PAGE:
This article originally appeared in Issue 4 of New Escapologist. I’m posting it in honour of the current library situation in Britain, but if you enjoyed it, please consider buying a copy of Issue 4 or one of our other publications.

Save the libraries

800 public libraries are threatened with closure in the UK. A terrible thing for Escapologists, who often use public libraries a base of operations. To all of us – Escapologist or otherwise – public libraries are invaluable.

Ages ago, in the Idler, I wrote:

A good library can be a comfortable oasis amid the hubbub of an otherwise busy city and the best sort is host to everything the urban flaneur holds dear: peace and quiet, dog-eared books, crackly old jazz records, fascinating characters lurking in every corner and haphazard furnishings liberated from innumerable closed-down gentleman’s clubs. Today’s library directors are forced to go the extra mile to make these oases all the more appealing: these days the daily papers are laid out ready for you; access is granted to the digital delights of the Internet; librarians are getting younger and more attractive and it’s all absolutely free. Many public libraries are even installing coffee and tea facilities for their punters. No wonder Ray Bradbury described these as “birthing places of the universe”. All we need now are on-site tobacconists and somewhere to get some shut-eye and we need not ever bother going home.

I really don’t want the libraries to go. There are at least an encouraging number of people coming forward to do something about it. Activism is happening everywhere, from Twitter campaigns, to celebrity action, to full library occupations and shelf-runs.

Let’s show the authorities that we still love our libraries. Most of the threatened libraries will have special events coming up and petitions to sign, so do pop into your local library and ask how you can help.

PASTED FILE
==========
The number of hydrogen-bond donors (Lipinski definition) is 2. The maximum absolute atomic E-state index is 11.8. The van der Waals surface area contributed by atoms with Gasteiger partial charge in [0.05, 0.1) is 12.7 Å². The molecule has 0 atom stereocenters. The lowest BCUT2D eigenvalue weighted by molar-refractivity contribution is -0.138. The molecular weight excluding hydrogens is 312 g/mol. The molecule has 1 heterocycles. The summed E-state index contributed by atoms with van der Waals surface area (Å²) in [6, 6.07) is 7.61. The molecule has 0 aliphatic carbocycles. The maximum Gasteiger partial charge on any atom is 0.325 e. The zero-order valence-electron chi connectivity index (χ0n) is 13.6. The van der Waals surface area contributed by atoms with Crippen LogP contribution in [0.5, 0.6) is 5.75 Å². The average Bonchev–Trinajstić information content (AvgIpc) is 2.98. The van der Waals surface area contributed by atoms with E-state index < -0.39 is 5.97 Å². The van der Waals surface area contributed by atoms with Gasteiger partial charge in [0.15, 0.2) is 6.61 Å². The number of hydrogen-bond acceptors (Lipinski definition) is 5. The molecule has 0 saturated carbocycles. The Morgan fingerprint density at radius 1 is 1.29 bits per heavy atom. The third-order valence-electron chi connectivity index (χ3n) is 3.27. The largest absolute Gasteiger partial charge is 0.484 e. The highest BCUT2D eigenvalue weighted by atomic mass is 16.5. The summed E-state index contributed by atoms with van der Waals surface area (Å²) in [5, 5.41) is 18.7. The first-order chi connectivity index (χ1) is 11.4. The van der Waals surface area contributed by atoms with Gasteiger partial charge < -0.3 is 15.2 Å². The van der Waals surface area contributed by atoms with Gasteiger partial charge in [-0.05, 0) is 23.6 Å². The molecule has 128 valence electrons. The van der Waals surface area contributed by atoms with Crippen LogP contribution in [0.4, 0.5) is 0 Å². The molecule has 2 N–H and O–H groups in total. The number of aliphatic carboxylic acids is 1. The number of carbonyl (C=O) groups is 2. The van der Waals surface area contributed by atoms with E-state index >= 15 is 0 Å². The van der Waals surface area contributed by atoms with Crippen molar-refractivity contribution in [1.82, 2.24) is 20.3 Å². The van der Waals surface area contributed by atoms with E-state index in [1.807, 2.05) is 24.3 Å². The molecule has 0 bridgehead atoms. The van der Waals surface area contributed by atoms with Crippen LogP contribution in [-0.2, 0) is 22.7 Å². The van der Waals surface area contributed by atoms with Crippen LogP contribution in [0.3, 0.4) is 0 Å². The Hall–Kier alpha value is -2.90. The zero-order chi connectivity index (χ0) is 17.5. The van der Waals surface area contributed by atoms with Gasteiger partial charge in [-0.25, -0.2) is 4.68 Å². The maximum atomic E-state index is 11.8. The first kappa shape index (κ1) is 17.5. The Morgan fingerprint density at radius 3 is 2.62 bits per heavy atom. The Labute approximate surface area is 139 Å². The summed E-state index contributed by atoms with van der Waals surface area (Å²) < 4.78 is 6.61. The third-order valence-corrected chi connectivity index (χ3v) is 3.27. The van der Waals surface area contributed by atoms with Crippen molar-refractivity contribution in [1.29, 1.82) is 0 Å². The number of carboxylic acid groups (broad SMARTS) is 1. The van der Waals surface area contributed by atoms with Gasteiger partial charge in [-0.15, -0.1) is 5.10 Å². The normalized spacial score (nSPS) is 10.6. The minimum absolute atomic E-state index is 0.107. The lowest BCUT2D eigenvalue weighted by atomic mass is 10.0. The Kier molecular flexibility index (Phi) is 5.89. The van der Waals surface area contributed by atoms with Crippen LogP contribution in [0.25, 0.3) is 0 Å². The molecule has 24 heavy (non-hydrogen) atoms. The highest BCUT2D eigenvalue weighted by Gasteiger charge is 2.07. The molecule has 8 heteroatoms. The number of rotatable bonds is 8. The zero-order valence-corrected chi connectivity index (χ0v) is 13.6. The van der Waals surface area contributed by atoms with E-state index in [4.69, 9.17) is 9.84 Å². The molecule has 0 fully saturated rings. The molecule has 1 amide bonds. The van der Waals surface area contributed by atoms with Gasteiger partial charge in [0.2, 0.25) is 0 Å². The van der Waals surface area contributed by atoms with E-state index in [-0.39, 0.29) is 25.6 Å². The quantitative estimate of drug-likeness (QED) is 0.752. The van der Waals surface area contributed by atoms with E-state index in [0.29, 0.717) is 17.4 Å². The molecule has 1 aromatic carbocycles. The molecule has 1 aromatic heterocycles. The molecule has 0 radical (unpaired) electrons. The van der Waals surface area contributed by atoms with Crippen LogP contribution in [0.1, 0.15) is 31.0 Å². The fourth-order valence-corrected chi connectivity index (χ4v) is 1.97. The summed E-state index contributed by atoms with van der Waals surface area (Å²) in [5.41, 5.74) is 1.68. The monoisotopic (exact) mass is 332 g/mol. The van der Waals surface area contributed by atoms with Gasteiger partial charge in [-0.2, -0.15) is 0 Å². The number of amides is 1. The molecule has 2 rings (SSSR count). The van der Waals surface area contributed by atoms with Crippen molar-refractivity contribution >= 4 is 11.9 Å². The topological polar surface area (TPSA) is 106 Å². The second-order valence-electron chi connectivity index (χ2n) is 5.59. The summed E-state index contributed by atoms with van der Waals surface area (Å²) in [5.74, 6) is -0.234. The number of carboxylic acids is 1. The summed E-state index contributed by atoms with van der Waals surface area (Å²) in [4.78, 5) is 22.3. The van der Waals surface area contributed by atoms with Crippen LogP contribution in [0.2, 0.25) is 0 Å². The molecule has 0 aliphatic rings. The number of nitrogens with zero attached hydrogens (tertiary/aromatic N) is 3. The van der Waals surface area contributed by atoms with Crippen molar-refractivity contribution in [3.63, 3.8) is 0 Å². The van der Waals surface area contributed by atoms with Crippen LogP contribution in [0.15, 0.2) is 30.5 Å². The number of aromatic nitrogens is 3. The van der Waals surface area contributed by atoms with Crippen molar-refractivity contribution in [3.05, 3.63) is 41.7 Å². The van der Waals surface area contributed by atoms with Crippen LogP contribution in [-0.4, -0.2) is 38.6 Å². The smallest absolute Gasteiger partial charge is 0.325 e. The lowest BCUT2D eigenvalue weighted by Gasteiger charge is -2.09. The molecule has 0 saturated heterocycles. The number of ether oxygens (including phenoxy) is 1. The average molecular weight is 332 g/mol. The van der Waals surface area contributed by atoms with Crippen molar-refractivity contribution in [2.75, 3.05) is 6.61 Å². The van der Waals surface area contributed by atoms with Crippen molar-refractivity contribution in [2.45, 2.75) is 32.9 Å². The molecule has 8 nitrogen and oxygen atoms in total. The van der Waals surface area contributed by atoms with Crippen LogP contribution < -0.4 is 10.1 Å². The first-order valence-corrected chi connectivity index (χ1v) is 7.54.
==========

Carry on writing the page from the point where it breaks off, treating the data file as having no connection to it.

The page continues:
I know some of our readers are librarians. If your libraries (threatened or otherwise) would like to stock New Escapologist, get in touch and I’ll send you some complementary issues.

How TV ruined your life: Aspiration

It’s effectively a shopping channel of stuff that could have been yours, if only you’d been born in America and learned to rap instead of sitting on your arse in Taunton watching Cribs.

Mr Minimalist

I minimised my wardrobe by vowing to dress smartly every day. I now own a suit, a few shirts, some t-shirts, underwear and some casual pants. I have three pairs of shoes: formal, casual and snow. Half a suitcase. Why any human male would need anything else is beyond me.

I wrote a little piece about my relationship with minimalism for Miss Minimalist’s blog. Enjoy!

Typecast

Nihilist.org.uk is the website of New Escapologist‘s typographer, Tim.

Here, you can see his other typographic projects, including his latest: A year in Pyongyang by Andrew Holloway.

I can personally vouch for Tim’s own account of a trip to North Korea in 2002: an amazing book available for a couple of quid through Lulu.

“His dreams are about professional advancement”

The forthcoming Issue Five of New Escapologist features an essay by Reggie Chamberlain-King about composer, pianist and bona-fide Bohemian, Erik Satie.

Among Satie’s pieces (which often have brilliant names along the lines of Flabby Preludes for a Dog and Three Pieces in the Shape of a Pear), is “Sonatine Bureaucratique“: a musical satire of a bureaucrat’s walk to work. The lyrics on this video rendition are great, and someone has also set some office CCTV footage to Satie’s music. The result is very funny:

Latest issues and offers

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Issues One to Seven

A bundle containing our first seven issues. Featuring minimalism, Houdini, Leo Babauta, Bohemianism, Alain de Botton, Sartre, Joshua Glenn. 567 pages. £35.

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Issues Eight to Eleven

A bundle containing our most recent four issues. Featuring Luke Rhinehart, Flaubert, Mr Money Mustache, Ewan Morrison, Richard Herring, E.F. Schumacher. 385 pages. £22.

Issue Ten

Tell Him Your Plans. Featuring interviews with novelist Ewan Morrison and comedian Richard Herring; Raptitude's David Cain on post-job liberty; and a story of sick-day freedom by Allan Wilson. 104 pages. £6.

Issue Eleven

Small is Beautiful Justin Reynolds on William Morris; Neil Scott on Russell Brand; a story by Ian Macpherson; Robert Wringham on E.F. Schumacher and a reprint of Bob Black's 1985 essay The Abolition of Work. 96 pages. £6.